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Risk of gynecologic cancers in Danish hereditary non-polyposis colorectal cancer families.
Acta Obstet Gynecol Scand 2008; 87(11):1129-35AO

Abstract

OBJECTIVE

Women in hereditary non-polyposis colorectal cancer (HNPCC) families have an elevated risk of endometrial and ovarian cancer. The risk in Lynch syndrome families with known mutations in mismatch repair genes (MMR genes) seems to be higher than in familial colorectal cancer (CRC) families. Data in the Danish HNPCC register on the frequency and lifetime risk of gynecologic cancers were analyzed and the actual surveillance strategy discussed in relation to the results.

DESIGN

Register-based retrospective study.

METHOD

A total of 1,780 at-risk women were identified and epidemiological, clinical and MMR gene mutation data were retrieved.

RESULTS

In a total of 105 cases of endometrial cancer, there was no significant difference in MSH2, MSH6 and MLH1 mutation carrier frequency. Compared to the general population, mutation carriers had a 20 times increase in lifetime risk of endometrial cancer. Lifetime risk was elevated four times in familial CRC families. In these families, frequency was correlated to the pedigree phenotype, with significantly higher frequency demonstrated in Amsterdam II families compared to Amsterdam I families and families suspected of HNPCC. A total of 39 cases of ovarian cancer were identified with a lifetime risk of three to four times the general population. No significant correlation was found between the frequency of ovarian cancer and MMR gene mutation status in the families.

CONCLUSION

The benefit of surveillance concerning gynecological cancers seems to be less well founded in familial CRC families than in Lynch syndrome families. Modifying the surveillance strategy may be relevant in the future, but before changing existing guidelines concerning surveillance, further research is recommended.

Authors+Show Affiliations

The Danish HNPCC Register, Department of Gastroenterology 435, Hvidovre University Hospital, Hvidovre, Denmark. a.boile@dadlnet.dkNo affiliation info availableNo affiliation info available

Pub Type(s)

Journal Article

Language

eng

PubMed ID

18972272

Citation

Boilesen, Astrid Elisabeth Bruun, et al. "Risk of Gynecologic Cancers in Danish Hereditary Non-polyposis Colorectal Cancer Families." Acta Obstetricia Et Gynecologica Scandinavica, vol. 87, no. 11, 2008, pp. 1129-35.
Boilesen AE, Bisgaard ML, Bernstein I. Risk of gynecologic cancers in Danish hereditary non-polyposis colorectal cancer families. Acta Obstet Gynecol Scand. 2008;87(11):1129-35.
Boilesen, A. E., Bisgaard, M. L., & Bernstein, I. (2008). Risk of gynecologic cancers in Danish hereditary non-polyposis colorectal cancer families. Acta Obstetricia Et Gynecologica Scandinavica, 87(11), pp. 1129-35. doi:10.1080/00016340802443806.
Boilesen AE, Bisgaard ML, Bernstein I. Risk of Gynecologic Cancers in Danish Hereditary Non-polyposis Colorectal Cancer Families. Acta Obstet Gynecol Scand. 2008;87(11):1129-35. PubMed PMID: 18972272.
* Article titles in AMA citation format should be in sentence-case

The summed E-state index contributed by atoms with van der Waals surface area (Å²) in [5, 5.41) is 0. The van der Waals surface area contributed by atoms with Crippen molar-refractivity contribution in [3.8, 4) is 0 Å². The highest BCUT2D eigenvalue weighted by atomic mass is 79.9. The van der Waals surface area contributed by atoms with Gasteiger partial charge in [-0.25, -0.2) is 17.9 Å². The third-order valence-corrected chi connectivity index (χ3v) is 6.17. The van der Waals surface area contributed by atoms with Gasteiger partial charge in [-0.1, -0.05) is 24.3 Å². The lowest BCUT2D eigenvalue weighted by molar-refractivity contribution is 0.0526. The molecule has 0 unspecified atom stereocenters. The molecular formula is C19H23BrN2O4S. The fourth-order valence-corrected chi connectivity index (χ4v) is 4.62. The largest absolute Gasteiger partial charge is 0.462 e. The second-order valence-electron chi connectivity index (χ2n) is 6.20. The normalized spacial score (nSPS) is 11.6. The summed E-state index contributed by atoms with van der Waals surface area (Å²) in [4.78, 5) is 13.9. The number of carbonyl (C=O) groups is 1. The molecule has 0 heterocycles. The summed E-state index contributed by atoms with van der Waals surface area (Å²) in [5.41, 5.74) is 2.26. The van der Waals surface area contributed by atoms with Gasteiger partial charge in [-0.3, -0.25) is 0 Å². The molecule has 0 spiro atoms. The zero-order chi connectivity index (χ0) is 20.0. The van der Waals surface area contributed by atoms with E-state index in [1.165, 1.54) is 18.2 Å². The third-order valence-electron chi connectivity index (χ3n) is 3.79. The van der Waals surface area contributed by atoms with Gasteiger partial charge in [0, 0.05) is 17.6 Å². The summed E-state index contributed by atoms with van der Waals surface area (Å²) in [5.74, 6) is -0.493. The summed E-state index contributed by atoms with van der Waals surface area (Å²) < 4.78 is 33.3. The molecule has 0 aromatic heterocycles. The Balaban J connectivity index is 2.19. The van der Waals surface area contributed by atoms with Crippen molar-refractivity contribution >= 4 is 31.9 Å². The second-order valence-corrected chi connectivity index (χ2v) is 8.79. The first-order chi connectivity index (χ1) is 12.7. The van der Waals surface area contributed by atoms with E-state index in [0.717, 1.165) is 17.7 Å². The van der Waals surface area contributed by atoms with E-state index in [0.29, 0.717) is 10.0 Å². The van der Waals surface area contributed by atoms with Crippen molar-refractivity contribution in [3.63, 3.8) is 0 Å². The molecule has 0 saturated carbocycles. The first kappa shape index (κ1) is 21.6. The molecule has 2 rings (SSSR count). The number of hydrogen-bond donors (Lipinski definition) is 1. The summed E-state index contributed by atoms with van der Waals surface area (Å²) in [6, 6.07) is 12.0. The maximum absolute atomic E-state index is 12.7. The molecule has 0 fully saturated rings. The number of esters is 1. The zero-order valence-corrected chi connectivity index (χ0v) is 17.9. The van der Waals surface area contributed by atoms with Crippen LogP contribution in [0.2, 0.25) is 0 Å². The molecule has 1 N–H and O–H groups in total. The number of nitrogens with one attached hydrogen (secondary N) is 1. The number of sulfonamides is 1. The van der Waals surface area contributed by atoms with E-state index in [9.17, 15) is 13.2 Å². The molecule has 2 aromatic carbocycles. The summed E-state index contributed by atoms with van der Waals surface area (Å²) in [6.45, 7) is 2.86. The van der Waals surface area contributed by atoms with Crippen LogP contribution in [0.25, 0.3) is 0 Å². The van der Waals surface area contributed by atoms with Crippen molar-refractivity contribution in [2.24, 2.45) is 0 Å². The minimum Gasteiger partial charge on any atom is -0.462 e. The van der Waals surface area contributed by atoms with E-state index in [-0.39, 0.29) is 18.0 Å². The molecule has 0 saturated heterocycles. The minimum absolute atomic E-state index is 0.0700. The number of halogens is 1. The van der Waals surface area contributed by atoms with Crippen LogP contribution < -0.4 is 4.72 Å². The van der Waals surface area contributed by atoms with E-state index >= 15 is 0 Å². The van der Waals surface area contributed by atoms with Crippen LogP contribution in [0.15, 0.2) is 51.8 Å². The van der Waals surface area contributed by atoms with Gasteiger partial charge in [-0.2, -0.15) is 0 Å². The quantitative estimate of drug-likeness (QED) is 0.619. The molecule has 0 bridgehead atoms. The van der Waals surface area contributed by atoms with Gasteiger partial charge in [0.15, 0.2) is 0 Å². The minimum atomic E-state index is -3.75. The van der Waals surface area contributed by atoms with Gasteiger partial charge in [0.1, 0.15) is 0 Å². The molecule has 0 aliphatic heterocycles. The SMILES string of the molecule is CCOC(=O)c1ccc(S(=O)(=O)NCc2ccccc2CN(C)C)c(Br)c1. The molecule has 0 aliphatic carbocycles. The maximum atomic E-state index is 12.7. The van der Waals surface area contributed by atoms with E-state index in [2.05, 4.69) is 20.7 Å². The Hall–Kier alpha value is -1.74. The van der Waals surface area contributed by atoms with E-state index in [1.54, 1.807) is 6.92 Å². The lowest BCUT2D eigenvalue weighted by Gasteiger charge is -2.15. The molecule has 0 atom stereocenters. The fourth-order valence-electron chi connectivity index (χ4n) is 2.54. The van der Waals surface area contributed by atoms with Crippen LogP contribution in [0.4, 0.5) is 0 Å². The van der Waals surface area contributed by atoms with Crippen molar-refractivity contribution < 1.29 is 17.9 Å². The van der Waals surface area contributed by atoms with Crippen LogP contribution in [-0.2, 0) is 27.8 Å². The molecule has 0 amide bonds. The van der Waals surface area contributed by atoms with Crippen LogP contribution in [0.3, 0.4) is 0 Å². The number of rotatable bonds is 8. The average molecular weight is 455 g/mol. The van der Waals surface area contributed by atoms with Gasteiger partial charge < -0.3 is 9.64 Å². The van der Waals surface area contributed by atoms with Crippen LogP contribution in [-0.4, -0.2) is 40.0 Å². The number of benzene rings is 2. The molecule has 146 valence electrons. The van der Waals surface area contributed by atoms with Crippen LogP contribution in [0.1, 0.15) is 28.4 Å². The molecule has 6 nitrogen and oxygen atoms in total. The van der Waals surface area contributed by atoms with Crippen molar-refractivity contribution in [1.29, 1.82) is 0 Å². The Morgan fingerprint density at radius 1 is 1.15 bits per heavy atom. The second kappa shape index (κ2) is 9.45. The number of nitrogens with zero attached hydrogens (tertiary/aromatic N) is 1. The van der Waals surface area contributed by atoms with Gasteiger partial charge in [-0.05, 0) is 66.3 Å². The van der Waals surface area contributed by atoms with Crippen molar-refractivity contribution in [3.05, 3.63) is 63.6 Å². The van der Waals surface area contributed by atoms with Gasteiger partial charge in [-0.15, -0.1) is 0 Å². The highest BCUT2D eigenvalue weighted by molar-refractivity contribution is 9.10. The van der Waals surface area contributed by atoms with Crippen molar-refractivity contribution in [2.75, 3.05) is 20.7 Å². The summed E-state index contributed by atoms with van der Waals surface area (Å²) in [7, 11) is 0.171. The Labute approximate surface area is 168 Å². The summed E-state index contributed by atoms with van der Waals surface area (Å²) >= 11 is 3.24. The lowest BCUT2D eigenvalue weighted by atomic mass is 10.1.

TY - JOUR T1 - Risk of gynecologic cancers in Danish hereditary non-polyposis colorectal cancer families. AU - Boilesen,Astrid Elisabeth Bruun, AU - Bisgaard,Marie Luise, AU - Bernstein,Inge, PY - 2008/10/31/pubmed PY - 2008/12/30/medline PY - 2008/10/31/entrez SP - 1129 EP - 35 JF - Acta obstetricia et gynecologica Scandinavica JO - Acta Obstet Gynecol Scand VL - 87 IS - 11 N2 - OBJECTIVE: Women in hereditary non-polyposis colorectal cancer (HNPCC) families have an elevated risk of endometrial and ovarian cancer. The risk in Lynch syndrome families with known mutations in mismatch repair genes (MMR genes) seems to be higher than in familial colorectal cancer (CRC) families. Data in the Danish HNPCC register on the frequency and lifetime risk of gynecologic cancers were analyzed and the actual surveillance strategy discussed in relation to the results. DESIGN: Register-based retrospective study. METHOD: A total of 1,780 at-risk women were identified and epidemiological, clinical and MMR gene mutation data were retrieved. RESULTS: In a total of 105 cases of endometrial cancer, there was no significant difference in MSH2, MSH6 and MLH1 mutation carrier frequency. Compared to the general population, mutation carriers had a 20 times increase in lifetime risk of endometrial cancer. Lifetime risk was elevated four times in familial CRC families. In these families, frequency was correlated to the pedigree phenotype, with significantly higher frequency demonstrated in Amsterdam II families compared to Amsterdam I families and families suspected of HNPCC. A total of 39 cases of ovarian cancer were identified with a lifetime risk of three to four times the general population. No significant correlation was found between the frequency of ovarian cancer and MMR gene mutation status in the families. CONCLUSION: The benefit of surveillance concerning gynecological cancers seems to be less well founded in familial CRC families than in Lynch syndrome families. Modifying the surveillance strategy may be relevant in the future, but before changing existing guidelines concerning surveillance, further research is recommended. SN - 1600-0412 UR - https://www.unboundmedicine.com/medline/citation/18972272/Risk_of_gynecologic_cancers_in_Danish_hereditary_non_polyposis_colorectal_cancer_families_ L2 - https://doi.org/10.1080/00016340802443806 DB - PRIME DP - Unbound Medicine ER -